Last week I picked up on the news from NXP about its on-going efforts in strengthening the security of chips used in smartcards and related embedded authentication technology. The thrust of the announcement was to highlight how integrating PUF (physically unclonable function) technology from Intrinsic-ID into its already highly secure SmartMX2 chips, further safeguards users from data or monetary theft.
Recognizing that this is both an intriguing but also highly complex subject, I promised to provide you with more insight into what it is all about and how it works. So, having read more about this, and aiming to cut through any marketing puffery (but not the puns), here is my digest:
The starting point for understanding the advance brought about by PUF is recognizing the vulnerability in traditional hardware security systems that use a cryptographic key hidden in the device itself. While these solutions use a variety of hardware, software and other encryption measures to protect this key from discovery, ultimately the hardware is only as secure as the secret key protecting it.
In the past, only fairly limited techniques were available to anyone with malicious intent, wanting to discover a chip’s security key. You could passively analyze the device’s behavior by probing its electrical connections or monitoring any radiated RF signals. Or a slightly more invasive approach might be to induce faults in the chip, with a voltage glitch or by applying laser light, in the hope of gaining access to its memory contents.
The problem, in recent times, is that even more invasive techniques, using sophisticated equipment such as scanning electron microscopes (SEM) and focused ion beams (FIB), once the province of well-funded industrial, academic and government R&D departments, are now widely accessible. These tools make it easier to find the secret keys and either break the hardware security or reverse-engineer the devices to gain access the data or funds they protect.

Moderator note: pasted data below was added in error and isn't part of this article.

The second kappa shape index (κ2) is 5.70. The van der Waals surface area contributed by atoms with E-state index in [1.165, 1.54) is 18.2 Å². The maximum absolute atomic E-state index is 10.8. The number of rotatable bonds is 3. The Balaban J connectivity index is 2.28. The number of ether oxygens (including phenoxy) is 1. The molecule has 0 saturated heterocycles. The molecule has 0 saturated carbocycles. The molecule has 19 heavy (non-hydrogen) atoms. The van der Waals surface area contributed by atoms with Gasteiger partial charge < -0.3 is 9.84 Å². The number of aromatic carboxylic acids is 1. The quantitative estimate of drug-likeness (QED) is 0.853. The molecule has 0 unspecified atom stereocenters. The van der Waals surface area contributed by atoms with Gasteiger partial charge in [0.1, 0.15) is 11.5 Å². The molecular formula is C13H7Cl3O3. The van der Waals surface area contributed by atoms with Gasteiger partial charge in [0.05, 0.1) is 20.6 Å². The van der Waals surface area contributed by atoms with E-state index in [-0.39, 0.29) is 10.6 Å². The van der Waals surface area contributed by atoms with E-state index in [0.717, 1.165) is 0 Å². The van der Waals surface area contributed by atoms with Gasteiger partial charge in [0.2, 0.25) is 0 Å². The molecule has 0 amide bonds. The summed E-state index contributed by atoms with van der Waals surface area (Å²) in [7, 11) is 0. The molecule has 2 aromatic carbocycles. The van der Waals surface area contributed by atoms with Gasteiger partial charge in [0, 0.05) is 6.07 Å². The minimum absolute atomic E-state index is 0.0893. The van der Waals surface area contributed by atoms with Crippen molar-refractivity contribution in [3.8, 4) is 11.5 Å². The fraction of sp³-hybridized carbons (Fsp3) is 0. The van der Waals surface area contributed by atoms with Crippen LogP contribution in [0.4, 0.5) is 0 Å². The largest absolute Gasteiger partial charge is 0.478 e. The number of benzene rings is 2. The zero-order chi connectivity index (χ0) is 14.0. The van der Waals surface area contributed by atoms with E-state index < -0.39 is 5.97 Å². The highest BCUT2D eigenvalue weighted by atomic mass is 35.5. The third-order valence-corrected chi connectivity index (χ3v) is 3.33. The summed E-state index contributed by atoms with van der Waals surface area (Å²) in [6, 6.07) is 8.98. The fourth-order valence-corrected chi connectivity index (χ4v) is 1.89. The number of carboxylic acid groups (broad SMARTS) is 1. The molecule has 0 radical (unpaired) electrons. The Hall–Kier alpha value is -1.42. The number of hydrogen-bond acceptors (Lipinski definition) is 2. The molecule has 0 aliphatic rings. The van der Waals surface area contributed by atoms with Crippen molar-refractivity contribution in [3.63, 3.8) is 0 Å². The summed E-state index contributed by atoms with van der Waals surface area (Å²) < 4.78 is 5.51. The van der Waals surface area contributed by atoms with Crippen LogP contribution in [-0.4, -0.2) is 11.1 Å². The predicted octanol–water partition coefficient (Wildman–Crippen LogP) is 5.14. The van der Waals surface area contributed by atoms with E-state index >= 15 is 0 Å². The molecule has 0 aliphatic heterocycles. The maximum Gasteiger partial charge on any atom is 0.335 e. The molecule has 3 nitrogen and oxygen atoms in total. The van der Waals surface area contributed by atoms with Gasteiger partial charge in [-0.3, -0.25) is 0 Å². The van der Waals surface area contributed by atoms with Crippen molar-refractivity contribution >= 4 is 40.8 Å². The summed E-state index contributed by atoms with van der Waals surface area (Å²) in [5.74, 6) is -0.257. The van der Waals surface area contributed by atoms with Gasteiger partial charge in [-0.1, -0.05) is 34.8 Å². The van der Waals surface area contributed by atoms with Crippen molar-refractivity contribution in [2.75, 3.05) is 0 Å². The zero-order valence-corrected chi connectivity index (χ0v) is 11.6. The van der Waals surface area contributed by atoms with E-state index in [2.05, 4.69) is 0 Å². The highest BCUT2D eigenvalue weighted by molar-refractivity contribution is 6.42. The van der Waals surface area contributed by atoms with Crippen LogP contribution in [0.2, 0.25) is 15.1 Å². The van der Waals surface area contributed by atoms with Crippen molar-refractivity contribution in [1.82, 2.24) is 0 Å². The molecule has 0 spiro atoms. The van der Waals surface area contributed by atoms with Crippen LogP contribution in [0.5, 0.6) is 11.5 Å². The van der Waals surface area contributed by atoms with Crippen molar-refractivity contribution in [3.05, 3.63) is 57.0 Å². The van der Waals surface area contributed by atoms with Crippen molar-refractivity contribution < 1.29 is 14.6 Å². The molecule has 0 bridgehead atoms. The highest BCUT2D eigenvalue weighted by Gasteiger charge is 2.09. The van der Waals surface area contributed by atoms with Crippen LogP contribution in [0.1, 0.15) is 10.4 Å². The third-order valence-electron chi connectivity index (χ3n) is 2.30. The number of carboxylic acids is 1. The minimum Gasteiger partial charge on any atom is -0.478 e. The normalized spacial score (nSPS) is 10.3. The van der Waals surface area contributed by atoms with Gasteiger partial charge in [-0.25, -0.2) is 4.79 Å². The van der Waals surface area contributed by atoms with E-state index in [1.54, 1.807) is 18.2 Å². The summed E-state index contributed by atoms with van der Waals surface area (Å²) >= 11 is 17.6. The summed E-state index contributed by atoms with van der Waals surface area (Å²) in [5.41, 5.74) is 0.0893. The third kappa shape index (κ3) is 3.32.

As I discovered last week, PUF is also a cryptographic technology but the difference is that, unlike most current security devices, it does not store the encryption key. Instead it relies on an unique information of the device and some piece of data which even can be public. The encryption key is shortly generated for oparation.
After the operation is completed the key information is removed from all internal registers, leaving nothing for the attacker to find.
‘What is this unique information?’ I hear you asking. Well, essentially it comes from micro- or nano-scale physical structures within the integrated circuit that are inherent or intrinsic characteristics of all deep-submicron manufacturing processes. These are the PUFs, akin to an electronic fingerprint, that identify each manufactured chip as a unique object and which can therefore be used to generate a unique encryption key.
So that’s the secret of this technology that leaves counterfeiters out of breath (PUF) and struggling to keep up.